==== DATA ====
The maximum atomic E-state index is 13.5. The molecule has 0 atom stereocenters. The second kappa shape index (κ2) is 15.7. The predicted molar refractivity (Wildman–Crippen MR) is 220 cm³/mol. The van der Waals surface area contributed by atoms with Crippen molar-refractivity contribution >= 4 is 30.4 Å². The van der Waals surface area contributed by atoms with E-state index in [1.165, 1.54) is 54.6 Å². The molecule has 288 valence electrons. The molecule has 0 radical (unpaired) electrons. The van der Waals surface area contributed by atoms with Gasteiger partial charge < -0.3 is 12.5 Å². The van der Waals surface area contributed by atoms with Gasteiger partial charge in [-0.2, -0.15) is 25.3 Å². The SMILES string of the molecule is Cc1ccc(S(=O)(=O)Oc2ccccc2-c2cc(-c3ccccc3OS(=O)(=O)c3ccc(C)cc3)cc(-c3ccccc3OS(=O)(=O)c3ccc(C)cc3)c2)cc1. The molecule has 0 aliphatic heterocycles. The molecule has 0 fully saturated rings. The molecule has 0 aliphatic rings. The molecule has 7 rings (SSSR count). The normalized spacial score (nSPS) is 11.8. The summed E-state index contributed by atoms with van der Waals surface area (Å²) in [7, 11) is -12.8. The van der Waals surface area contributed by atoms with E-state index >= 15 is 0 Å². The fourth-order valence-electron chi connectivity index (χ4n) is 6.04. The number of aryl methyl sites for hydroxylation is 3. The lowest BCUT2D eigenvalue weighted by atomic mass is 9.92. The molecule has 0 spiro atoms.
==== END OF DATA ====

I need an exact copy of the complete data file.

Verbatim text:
The maximum atomic E-state index is 13.5. The molecule has 0 atom stereocenters. The second kappa shape index (κ2) is 15.7. The predicted molar refractivity (Wildman–Crippen MR) is 220 cm³/mol. The van der Waals surface area contributed by atoms with Crippen molar-refractivity contribution >= 4 is 30.4 Å². The van der Waals surface area contributed by atoms with E-state index in [1.165, 1.54) is 54.6 Å². The molecule has 288 valence electrons. The molecule has 0 radical (unpaired) electrons. The van der Waals surface area contributed by atoms with Gasteiger partial charge < -0.3 is 12.5 Å². The van der Waals surface area contributed by atoms with Gasteiger partial charge in [-0.2, -0.15) is 25.3 Å². The SMILES string of the molecule is Cc1ccc(S(=O)(=O)Oc2ccccc2-c2cc(-c3ccccc3OS(=O)(=O)c3ccc(C)cc3)cc(-c3ccccc3OS(=O)(=O)c3ccc(C)cc3)c2)cc1. The molecule has 0 aliphatic heterocycles. The molecule has 0 fully saturated rings. The molecule has 0 aliphatic rings. The molecule has 7 rings (SSSR count). The normalized spacial score (nSPS) is 11.8. The summed E-state index contributed by atoms with van der Waals surface area (Å²) in [7, 11) is -12.8. The van der Waals surface area contributed by atoms with E-state index >= 15 is 0 Å². The fourth-order valence-electron chi connectivity index (χ4n) is 6.04. The number of aryl methyl sites for hydroxylation is 3. The lowest BCUT2D eigenvalue weighted by atomic mass is 9.92. The molecule has 0 spiro atoms.